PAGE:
It would have citizens believe that the erstwhile waste of the power plants has become a manna for the building industry struggling to seek environment friendly, high quality and affordable alternatives. The use of fly ash bock technology has shown a way to reduce the consumption of energy and the use of scarce agricultural soil required for the production of traditional fired bricks and at the same time provides a solution to the environmental hazard of dumping ash as has been the practice of most power plants in India.

Three of these coal-based plants, which have a total generation capacity of 1,085 MW alone, make up for more than 10 per cent of the total pollutants.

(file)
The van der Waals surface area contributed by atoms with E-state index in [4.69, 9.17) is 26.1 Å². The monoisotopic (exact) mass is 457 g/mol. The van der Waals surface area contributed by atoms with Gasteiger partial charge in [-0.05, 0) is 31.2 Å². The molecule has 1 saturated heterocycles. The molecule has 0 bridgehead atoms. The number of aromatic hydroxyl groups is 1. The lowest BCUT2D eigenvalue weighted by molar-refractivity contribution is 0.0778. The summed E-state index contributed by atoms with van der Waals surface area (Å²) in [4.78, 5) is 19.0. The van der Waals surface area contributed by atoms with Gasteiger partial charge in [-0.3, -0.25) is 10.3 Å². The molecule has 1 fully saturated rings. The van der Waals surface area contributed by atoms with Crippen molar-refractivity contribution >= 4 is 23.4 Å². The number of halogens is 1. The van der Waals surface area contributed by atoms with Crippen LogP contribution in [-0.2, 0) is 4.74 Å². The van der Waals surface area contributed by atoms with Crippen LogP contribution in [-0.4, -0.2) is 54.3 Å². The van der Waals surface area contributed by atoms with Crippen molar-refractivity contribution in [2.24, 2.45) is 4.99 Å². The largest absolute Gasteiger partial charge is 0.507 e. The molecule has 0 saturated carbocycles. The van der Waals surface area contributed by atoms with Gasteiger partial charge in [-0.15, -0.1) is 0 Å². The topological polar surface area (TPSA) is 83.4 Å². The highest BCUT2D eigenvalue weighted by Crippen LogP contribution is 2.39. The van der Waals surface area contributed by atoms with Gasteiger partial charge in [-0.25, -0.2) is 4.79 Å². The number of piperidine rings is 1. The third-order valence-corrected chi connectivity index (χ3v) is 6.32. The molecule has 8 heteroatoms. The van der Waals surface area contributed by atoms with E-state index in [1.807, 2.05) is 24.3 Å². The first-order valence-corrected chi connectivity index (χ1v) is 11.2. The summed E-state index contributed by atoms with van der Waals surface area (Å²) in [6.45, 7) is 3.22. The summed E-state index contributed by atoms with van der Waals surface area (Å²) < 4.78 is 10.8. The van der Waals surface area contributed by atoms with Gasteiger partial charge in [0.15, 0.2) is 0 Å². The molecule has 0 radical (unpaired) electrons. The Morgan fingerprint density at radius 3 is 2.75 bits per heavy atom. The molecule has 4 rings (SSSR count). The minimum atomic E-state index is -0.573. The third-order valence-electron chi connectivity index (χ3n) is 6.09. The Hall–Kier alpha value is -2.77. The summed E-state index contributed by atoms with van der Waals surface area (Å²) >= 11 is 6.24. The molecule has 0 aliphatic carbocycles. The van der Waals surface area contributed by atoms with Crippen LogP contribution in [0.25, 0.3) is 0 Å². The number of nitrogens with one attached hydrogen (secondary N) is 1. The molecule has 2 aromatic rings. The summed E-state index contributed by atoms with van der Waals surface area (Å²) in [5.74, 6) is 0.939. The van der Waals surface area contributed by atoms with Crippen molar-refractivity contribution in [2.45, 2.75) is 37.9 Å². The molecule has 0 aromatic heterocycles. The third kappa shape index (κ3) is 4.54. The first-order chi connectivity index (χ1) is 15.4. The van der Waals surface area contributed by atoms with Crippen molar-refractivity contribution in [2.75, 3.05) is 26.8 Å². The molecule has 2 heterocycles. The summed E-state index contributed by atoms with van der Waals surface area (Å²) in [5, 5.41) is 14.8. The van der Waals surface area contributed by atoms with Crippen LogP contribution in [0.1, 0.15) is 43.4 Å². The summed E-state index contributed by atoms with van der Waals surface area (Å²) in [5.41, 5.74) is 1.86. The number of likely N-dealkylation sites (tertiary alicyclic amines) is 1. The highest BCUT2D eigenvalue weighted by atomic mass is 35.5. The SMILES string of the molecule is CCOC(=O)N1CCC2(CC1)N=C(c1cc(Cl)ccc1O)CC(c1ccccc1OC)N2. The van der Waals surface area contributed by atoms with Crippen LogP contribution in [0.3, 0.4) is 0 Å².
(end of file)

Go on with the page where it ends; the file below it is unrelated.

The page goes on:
It is an acknowledged fact by now that the Indraprastha plant, the Badarpur thermal power station and the Raj Ghat power station are not at all environment-friendly.

Even the Central Electricity Authority has advised the Delhi Government to hasten the process of closing down the Indraprastha plant.

Indraprastha plant uses 800 gm of coal to produce one unit of electricity whereas Dadri, another thermal plant, uses 625 gm of coal for the same purpose.

The heat rate -- a measurement of a power plant’s thermal efficiency -- of the Indraprastha plant is greater than Dadri and Badarpur.

“The Dadri and Badarpur plants are far more efficient than the Indraprastha plant. They consume less coal, generate more power and release far lesser quantities of carbon dioxide,” say sources.

The Delhi Government says that it cannot shut down the Indraprastha plant till the gas-based plant in Bawana starts functioning has failed to pacify the CEA.